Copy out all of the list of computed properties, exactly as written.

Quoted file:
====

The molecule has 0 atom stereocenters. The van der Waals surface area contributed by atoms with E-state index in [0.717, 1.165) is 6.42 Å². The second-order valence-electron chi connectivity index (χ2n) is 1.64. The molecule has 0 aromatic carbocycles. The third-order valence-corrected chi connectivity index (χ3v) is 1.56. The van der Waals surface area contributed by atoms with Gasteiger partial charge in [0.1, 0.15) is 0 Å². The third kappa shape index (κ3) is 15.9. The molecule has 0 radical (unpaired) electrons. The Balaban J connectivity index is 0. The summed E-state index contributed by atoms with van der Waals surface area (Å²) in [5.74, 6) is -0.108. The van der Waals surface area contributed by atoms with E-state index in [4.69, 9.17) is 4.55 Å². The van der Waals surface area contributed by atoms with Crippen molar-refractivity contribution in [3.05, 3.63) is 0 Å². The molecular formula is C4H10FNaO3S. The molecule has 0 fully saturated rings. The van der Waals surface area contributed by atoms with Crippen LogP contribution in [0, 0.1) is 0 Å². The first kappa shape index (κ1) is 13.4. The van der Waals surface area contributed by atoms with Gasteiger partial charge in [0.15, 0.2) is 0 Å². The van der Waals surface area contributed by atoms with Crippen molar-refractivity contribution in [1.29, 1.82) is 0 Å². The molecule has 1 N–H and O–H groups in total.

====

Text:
The molecule has 0 atom stereocenters. The van der Waals surface area contributed by atoms with E-state index in [0.717, 1.165) is 6.42 Å². The second-order valence-electron chi connectivity index (χ2n) is 1.64. The molecule has 0 aromatic carbocycles. The third-order valence-corrected chi connectivity index (χ3v) is 1.56. The van der Waals surface area contributed by atoms with Gasteiger partial charge in [0.1, 0.15) is 0 Å². The third kappa shape index (κ3) is 15.9. The molecule has 0 radical (unpaired) electrons. The Balaban J connectivity index is 0. The summed E-state index contributed by atoms with van der Waals surface area (Å²) in [5.74, 6) is -0.108. The van der Waals surface area contributed by atoms with E-state index in [4.69, 9.17) is 4.55 Å². The van der Waals surface area contributed by atoms with Crippen molar-refractivity contribution in [3.05, 3.63) is 0 Å². The molecular formula is C4H10FNaO3S. The molecule has 0 fully saturated rings. The van der Waals surface area contributed by atoms with Crippen LogP contribution in [0, 0.1) is 0 Å². The first kappa shape index (κ1) is 13.4. The van der Waals surface area contributed by atoms with Gasteiger partial charge in [0.15, 0.2) is 0 Å². The van der Waals surface area contributed by atoms with Crippen molar-refractivity contribution in [1.29, 1.82) is 0 Å². The molecule has 1 N–H and O–H groups in total.